Neuroscience study supports 200-year old art theory

Media Release: European College of Neuropsychopharmacology (ECNP)
“For the science and treatment of disorders of the brain”

Neuroscience study supports 200-year old art theory
Embargo Until: Sunday 18th September, 2016, 00.01 CET

A pilot study from a group of Dutch scientists implies that being told that an image is an artwork automatically changes our response, both on a neural and behavioural level. This may mean that our brains automatically up or down-regulate emotional response according to the whether they think something should be understood at face value, or whether it should be interpreted as art. This tends to lends support to an over 200 year old theory of art, first put forward by the philosopher Immanuel Kant in his Critique of Judgement.
Most people understand that we will show a different conscious emotional response to a work of fiction or art, than we will to an equivalent real-life image. Now a team from Erasmus University in Rotterdam has tested how the unconscious brain responds to art and other types of images.
In two related experiments, twenty-four student volunteers were asked to evaluate a series of picture while brain activity was measured via an EEG. Half of the pictures were pleasant and the other half unpleasant. They were either told that the pictures were works of art or photographs of real events. At the end of the trial they were asked to rate each image according to likeability and, attractiveness.
The researchers concentrated on a brain signal called the LPP (Late Positive Potential), which is a measurement of the level of electromagnetic activity of the cortex between 0.6 and 0.9 seconds after the appearance of a stimulus. They were able to show that the amplitude of this stimulus was much greater when participants had been told that the picture was real, as against when they were told it was a work of art. When questioned, works of art were also rated as being more likable than were real pictures.
“This work suggests that when we expect to be dealing with an artwork, our brain responds differently than when we expect to be dealing with reality” said lead researcher Noah van Dongen (Erasmus University, Rotterdam). “When we think we are not dealing with reality, our emotional response appears to be subdued on a neural level. This may be because of a tendency to ‘distance’ ourselves from the image, to be able to appreciate or scrutinize its shapes, colours, and composition instead of just its content. We know that our brains may have evolved with ‘hard-wired’ mechanisms that allow us to adjust our response to objects depending on the situation. What this work indicates, is that Kant’s two century old theory of aesthetics*, where he proposed that we need to emotionally distance ourselves from the artwork in order to be able to properly appreciate it, might have a neurological basis and that art could useful in our quest to understand our brain, emotions, and maybe our cognition.”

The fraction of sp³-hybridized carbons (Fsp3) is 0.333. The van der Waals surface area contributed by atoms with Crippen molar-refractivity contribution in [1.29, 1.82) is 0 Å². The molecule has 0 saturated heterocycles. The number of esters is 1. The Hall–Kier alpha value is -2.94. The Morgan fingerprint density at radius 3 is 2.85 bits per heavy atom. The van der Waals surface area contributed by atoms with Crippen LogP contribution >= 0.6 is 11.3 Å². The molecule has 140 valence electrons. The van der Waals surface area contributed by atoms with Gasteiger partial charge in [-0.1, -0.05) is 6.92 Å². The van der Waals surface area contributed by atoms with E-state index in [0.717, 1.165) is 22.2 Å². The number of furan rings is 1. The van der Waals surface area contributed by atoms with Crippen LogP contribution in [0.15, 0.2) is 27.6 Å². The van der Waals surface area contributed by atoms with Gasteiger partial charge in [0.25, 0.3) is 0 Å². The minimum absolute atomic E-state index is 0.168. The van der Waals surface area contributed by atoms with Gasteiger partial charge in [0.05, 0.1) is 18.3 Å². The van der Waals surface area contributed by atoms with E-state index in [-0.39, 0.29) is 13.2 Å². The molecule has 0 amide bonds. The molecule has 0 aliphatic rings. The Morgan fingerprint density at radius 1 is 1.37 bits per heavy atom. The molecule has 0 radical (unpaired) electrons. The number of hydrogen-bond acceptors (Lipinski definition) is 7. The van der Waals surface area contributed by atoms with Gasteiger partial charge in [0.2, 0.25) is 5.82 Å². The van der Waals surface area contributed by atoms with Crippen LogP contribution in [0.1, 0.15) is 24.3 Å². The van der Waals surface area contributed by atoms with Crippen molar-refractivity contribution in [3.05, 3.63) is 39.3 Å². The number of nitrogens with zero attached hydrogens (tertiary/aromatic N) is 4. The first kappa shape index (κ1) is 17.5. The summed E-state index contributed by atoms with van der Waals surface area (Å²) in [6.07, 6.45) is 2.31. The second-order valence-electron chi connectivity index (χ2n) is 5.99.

In a second experiment, the research group added a third condition. Again, twenty-four student volunteers judged pleasant and unpleasant pictures, only this time they were presented as pictures of real events, works of art, and scenes from movies or documentaries. The neurological effect on emotional response vanished with the added third condition.
Noah van Dongen said “The results of this modified experiment indicate that the effect of context is more complex than it might seem. It might be that too much or too ambiguous information reduces the neurological effect. We are just beginning to understand our automatic emotion regulation and more research is necessary to bring its nuances to light.”
* Kant set out this theory in Critique of Judgement, published in 1790
See notes for funding, abstract, and other details. Part of this work has been published in the journal Brain and Cognition.

Notes for Editors
Please mention the European College of Neuropsychopharmacology Congress in any stories which result from this press release.

Noah N.N. van Dongen [email protected]
ECNP Press Officer, Tom Parkhill [email protected] tel +39 349 238 8191 (Italy)

The European College of Neuropsychopharmacology (ECNP)
The ECNP is an independent scientific association dedicated to the science and treatment of disorders of the brain. It is the largest non-institutional supporter of applied and translational neuroscience research and education in Europe. Website:
The annual ECNP Congress takes place from 17th to 20th September in Vienna. It is Europe’s premier scientific meeting for disease-oriented brain research, annually attracting between 4,000 and 6,000 neuroscientists, psychiatrists, neurologists and psychologists from around the world. Congress website:

Congress Abstract P.1.i.014 Implicit emotion regulation while viewing fictive and real pictures: event related potential evidence in response to affective pictures